“Communities were more tight-knit when my grandparents were young,” Ginny said. “Tom and I feel that honoring those who went before is part of taking care of the land. We want to carry it forward.  We want our grandchildren to know where their food comes from.”

Although Ouray County, where Ginny’s ancestors have lived for generations, will always be home, the Roaring Fork Valley has proven to be an excellent fit for the Harringtons, who now live at Crystal River Ranch.

“The owner of this ranch is wonderful,” Ginny said. “She makes it about family. The whole family rides the ranch; wives and kids have the opportunity to help out with moving cattle, checking on new calves, branding and just enjoying the ranch.”

Doing things in traditional ways is part of the Harrington family philosophy.

“We are trying to preserve history through living it,” Ginny said. “I love to read about history, but I also want to keep it alive. Sometimes the way we do things seems old-fashioned, but they were done that way for a reason. We like to do things for ourselves as we can.”

Tom has done leatherwork since age 12, building his own tack and other items, and shoes his own horses most of the time, she said.

“We rope and drag for branding, all horseback work, the traditional way of branding and working cattle,” Ginny said. “We ‘neighbor’ with other ranchers and neighbors and friends. Everyone helps each other out. It’s about preserving our heritage and honoring those who came before through the way you live each day. I sew and I can and I put up all kinds of things. Since people love my jalapeño pickles, I have traded them for all kinds of stuff. I did 72 quarts and 18 pints of the jalapeño dills last year and 36 jars of old fashioned sweets for Tom last year. Tom also loves salsa, so I put up 186 pints last year.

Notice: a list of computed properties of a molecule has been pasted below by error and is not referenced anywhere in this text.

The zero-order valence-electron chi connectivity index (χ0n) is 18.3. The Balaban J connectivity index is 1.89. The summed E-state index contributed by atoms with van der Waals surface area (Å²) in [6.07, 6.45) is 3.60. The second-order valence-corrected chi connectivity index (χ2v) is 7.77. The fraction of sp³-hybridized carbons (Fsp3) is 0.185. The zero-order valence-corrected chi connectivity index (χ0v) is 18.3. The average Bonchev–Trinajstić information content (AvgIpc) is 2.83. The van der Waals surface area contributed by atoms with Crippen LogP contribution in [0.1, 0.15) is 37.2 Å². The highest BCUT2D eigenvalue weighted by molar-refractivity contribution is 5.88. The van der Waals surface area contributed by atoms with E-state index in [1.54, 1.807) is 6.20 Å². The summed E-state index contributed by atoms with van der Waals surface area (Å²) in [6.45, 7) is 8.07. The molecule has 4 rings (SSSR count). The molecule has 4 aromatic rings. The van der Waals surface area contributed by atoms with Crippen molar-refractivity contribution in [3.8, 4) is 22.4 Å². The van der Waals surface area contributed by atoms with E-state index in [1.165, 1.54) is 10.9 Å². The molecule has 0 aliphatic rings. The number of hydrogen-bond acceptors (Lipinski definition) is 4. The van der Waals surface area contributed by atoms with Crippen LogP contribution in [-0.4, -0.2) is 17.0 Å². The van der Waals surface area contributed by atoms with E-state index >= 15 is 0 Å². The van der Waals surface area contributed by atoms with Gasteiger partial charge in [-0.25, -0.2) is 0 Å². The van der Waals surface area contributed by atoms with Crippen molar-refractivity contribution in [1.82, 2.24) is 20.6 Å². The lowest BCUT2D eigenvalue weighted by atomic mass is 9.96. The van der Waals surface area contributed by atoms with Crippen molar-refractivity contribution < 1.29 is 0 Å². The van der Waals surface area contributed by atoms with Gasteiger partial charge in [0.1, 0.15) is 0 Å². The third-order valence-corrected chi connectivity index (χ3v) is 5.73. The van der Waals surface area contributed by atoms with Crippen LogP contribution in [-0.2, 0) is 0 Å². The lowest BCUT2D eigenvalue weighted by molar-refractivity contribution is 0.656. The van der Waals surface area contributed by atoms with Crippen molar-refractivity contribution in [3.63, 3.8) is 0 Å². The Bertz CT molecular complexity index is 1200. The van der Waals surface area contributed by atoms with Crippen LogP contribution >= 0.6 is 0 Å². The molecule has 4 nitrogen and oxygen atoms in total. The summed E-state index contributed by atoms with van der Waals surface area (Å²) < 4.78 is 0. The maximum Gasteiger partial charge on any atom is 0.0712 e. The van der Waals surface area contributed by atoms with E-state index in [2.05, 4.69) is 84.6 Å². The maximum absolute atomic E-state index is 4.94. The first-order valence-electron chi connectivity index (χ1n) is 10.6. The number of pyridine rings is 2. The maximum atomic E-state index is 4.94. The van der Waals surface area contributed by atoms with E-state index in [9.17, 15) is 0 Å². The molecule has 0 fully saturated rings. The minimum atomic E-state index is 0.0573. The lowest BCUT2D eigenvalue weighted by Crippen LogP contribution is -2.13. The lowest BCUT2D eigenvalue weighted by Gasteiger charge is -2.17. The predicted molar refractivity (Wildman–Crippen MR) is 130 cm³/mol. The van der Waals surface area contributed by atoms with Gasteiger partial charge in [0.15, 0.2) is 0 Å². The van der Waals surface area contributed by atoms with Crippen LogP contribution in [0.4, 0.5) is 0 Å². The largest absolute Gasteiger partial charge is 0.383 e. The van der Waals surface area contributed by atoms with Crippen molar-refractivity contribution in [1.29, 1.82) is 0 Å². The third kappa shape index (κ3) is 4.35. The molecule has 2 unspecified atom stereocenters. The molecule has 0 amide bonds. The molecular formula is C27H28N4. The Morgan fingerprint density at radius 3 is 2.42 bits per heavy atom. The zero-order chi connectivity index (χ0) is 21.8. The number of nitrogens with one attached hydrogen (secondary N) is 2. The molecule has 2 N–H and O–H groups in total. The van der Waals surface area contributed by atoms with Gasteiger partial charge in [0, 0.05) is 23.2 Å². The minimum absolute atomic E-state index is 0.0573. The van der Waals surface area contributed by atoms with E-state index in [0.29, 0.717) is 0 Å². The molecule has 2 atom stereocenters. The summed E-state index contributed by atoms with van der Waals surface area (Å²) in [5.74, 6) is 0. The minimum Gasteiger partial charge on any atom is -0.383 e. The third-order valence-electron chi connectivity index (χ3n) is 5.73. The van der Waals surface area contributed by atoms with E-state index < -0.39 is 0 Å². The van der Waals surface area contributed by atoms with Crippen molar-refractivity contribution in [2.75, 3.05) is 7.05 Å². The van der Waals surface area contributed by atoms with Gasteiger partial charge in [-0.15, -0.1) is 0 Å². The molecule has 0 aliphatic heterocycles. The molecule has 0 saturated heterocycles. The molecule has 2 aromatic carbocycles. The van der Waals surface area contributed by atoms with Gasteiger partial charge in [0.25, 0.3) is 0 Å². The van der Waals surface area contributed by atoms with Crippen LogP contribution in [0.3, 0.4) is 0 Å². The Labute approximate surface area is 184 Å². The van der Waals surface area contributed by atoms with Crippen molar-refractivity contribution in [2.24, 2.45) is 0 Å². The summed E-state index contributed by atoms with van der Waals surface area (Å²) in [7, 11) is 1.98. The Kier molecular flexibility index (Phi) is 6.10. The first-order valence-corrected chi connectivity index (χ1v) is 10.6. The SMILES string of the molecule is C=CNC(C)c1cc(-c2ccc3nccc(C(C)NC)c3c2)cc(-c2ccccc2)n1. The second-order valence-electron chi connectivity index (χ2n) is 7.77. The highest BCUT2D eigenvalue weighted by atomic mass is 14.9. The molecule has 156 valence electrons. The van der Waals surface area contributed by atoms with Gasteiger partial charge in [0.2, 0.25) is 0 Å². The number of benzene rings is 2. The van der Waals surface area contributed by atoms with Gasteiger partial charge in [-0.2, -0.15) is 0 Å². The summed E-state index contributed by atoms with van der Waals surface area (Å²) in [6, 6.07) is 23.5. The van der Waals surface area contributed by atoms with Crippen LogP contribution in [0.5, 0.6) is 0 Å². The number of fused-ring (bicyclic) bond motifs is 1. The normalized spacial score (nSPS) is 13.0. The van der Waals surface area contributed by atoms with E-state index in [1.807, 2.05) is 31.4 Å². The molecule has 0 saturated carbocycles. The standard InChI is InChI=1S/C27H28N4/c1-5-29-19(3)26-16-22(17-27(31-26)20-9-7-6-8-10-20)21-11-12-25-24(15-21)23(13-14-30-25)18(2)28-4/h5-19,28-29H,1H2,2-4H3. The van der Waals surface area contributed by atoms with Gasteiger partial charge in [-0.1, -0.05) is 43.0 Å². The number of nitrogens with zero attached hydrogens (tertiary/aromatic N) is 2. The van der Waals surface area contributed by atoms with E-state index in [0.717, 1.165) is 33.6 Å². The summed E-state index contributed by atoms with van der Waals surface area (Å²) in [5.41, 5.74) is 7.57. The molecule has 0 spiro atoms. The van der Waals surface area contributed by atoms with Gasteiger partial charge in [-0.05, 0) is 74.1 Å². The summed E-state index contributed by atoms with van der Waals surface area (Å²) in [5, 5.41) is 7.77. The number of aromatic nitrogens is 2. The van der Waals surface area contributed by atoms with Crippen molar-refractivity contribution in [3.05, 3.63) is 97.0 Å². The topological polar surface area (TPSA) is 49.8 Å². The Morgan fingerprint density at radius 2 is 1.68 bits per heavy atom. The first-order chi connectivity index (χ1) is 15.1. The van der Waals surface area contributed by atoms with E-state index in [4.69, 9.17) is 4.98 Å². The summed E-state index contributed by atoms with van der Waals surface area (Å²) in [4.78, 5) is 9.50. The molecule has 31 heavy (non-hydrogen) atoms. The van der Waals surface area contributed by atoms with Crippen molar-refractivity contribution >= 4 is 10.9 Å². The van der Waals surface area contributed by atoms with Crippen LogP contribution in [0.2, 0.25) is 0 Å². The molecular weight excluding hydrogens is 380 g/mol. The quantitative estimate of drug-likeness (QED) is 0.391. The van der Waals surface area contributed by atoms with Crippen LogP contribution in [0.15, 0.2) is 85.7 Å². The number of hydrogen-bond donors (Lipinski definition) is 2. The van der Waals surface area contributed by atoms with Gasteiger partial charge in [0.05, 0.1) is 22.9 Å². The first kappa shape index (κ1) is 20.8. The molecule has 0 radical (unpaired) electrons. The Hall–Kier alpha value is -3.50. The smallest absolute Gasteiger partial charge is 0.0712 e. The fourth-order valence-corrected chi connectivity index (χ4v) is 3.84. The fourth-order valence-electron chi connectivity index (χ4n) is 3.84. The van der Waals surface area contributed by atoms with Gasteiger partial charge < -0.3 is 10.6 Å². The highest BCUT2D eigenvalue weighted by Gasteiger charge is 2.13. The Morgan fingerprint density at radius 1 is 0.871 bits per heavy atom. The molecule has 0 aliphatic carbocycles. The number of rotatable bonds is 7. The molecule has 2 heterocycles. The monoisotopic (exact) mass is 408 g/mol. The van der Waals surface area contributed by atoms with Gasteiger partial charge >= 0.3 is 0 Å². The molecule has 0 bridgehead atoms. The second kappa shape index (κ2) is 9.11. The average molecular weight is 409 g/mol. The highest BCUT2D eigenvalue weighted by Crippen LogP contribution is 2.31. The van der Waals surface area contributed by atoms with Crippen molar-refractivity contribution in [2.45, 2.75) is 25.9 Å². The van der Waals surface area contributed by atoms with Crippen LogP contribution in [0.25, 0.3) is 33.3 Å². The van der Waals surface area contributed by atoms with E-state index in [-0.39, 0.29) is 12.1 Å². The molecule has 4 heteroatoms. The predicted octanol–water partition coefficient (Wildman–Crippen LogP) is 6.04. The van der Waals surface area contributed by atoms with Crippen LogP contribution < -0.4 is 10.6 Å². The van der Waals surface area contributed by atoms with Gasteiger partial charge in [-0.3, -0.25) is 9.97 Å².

“People here have told us, ‘you fit right in.’ We have been blessed to find such a great place to settle,” she said. “We want to pass on this heritage and traditional way of ranching to our granddaughter Tegwyn, who is two. We love that she and our daughter Crystal get to spend a good part of summer with us on the ranch. Tom can put Tegwyn on the front of his saddle, and take her with him when he goes to feed and irrigate.”

Both Tom and Ginny serve on numerous boards, both local and statewide. Tom serves on the board of the Carbondale Wild West Rodeo, which runs on Thursday evenings for 12 weeks each summer (Aug. 8 will be the tenth rodeo of the 2013 season). Ginny updates the rodeo web site, continues to do historical presentations as time permits, and to record her memories of her family and her own life as a ranch wife. At the center of it all is a marriage that is as much a working partnership as the embodiment of a shared lifelong dream.

Every year, Tom wears a hat built by Ginny to the Roaring Fork Ranch Roping Event (Sept. 7-8), which he helped to start, and which draws enormous community support. Ginny wears chaps made for her by Tom as a Christmas gift. And together, they live a life that shows how much is possible, even today.

“Last week I put up green beans,” Ginny said. “I try to have a big garden, but this is high altitude, so if I can’t grow it I will buy or trade for it locally. I do end up spending time on my computer each day, but it is nice to do things that produce more tangible results—something you can look at, and hold.

“Just last night at the rodeo I made a deal with a local ranch wife to trade her more of my orange brandy syrup to use in her pancakes and muffins in exchange for a crunchy salad topping that she makes that is sooo yummy…

“Tom would tell you I am way behind on the mending. I guess it will wait ‘til winter.”

To learn more about Ginny’s hats, call 970-318-0076; to learn more about Harrington Saddlery or the Roaring Fork Ranch Roping (Vaquero style, big loop roping) event, call 970-275-1165.